So often I don’t. In truth, I don’t even know if I know how. Should I vote? Should I formulate poltical opinions? Should I share my political opinions? Should Christians run for office at all? If we do, what sense does it make to leave our convictions behind?
There’s more questions than answers here… But maybe they are the right questions to be asking.

Isaiah The political progressive.

I don’t understand how the Right Wing managed to hijack Christianity.  I won’t make the argument that Christ is more left than right.  And things are slowly changing.

I’ve been reading Isaiah tonight.  Probably me talking less and scripture talking more is wise on all kind of fronts.  So I’m simply going to toss out a few verses.  Maybe later I’ll babble some on Jesus’ affinity for Isaiah.

For those unfamiliar, Isaiah is calling out the entire country of Judah.  They’d grown complacent and corrupt, he’s promising God’s mercy if they repent and offering some amazing prophecies of Jesus.

From chpt 1:

15 When you spread out your hands in prayer,
       I will hide my eyes from you;
       even if you offer many prayers,
       I will not listen.
       Your hands are full of blood;

 16 wash and make yourselves clean.
       Take your evil deeds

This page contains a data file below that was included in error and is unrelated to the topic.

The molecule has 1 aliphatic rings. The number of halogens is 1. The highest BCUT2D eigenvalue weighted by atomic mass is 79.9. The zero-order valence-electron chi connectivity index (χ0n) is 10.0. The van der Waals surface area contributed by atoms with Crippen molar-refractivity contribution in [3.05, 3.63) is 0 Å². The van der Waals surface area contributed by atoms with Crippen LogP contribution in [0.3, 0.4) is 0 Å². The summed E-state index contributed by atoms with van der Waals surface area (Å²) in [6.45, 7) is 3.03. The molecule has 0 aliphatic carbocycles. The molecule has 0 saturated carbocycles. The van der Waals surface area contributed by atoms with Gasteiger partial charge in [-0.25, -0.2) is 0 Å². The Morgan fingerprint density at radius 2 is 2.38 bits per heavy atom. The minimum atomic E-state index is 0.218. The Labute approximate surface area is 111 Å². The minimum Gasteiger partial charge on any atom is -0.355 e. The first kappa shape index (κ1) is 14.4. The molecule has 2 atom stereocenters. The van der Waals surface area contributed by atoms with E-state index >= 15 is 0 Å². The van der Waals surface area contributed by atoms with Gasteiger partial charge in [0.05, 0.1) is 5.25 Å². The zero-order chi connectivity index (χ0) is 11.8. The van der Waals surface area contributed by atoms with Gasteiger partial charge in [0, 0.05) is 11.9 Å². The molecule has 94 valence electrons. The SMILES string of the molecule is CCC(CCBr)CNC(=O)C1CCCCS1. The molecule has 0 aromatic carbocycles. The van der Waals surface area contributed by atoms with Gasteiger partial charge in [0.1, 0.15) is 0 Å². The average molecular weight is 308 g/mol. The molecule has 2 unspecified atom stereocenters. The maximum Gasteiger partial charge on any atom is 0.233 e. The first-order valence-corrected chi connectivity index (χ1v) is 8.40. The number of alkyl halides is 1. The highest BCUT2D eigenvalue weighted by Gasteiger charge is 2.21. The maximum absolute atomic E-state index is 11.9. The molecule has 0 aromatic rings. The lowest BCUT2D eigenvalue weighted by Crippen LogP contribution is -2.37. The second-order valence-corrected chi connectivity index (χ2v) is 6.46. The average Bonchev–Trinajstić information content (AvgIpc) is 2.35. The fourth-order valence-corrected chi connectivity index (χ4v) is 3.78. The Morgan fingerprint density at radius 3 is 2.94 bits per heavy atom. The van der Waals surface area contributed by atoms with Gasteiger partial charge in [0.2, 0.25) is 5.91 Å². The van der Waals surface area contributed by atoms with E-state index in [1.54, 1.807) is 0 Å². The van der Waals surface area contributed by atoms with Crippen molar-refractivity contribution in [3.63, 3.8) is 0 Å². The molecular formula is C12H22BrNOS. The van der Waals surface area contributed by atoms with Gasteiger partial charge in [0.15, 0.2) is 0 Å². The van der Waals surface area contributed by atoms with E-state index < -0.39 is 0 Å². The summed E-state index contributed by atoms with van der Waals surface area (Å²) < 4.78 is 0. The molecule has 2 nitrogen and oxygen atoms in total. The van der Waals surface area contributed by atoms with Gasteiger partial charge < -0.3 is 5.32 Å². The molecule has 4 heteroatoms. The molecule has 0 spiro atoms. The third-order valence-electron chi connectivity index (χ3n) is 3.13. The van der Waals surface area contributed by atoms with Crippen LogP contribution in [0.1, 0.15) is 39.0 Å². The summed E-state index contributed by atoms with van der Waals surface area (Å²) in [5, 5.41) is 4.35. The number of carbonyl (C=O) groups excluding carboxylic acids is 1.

out of my sight!
       Stop doing wrong,

 17 learn to do right!
       Seek justice,
       encourage the oppressed. [a]
       Defend the cause of the fatherless,
       plead the case of the widow.

23 Your rulers are rebels,
       companions of thieves;
       they all love bribes
       and chase after gifts.
       They do not defend the cause of the fatherless;
       the widow’s case does not come before them.

Chpt 3:

14 The LORD enters into judgment
       against the elders and leaders of his people:
       “It is you who have ruined my vineyard;
       the plunder from the poor is in your houses.

 15 What do you mean by crushing my people
       and grinding the faces of the poor?”
       declares the Lord, the LORD Almighty.

Chpt 5:

 7 The vineyard of the LORD Almighty
       is the house of Israel,
       and the men of Judah
       are the garden of his delight.
       And he looked for justice, but saw bloodshed;
       for righteousness, but heard cries of distress.

 21 Woe to those who are wise in their own eyes
       and clever in their own sight.

 22 Woe to those who are heroes at drinking wine
       and champions at mixing drinks,

 23 who acquit the guilty for a bribe,
       but deny justice to the innocent.

I’ll stop today with Chapter 10:

1 Woe to those who make unjust laws,
       to those who issue oppressive decrees,

 2 to deprive the poor of their rights
       and withhold justice from the oppressed of my people,
       making widows their prey
       and robbing the fatherless.

I’m not claiming that Conservatives, or Republicans hate the poor.  I am saying that on the one hand we claim all scripture is inspired but then overlook or minimize passages that don’t fit into our world view.  These are the smallest handful of verses that I believe tend to get brushed under the carpet.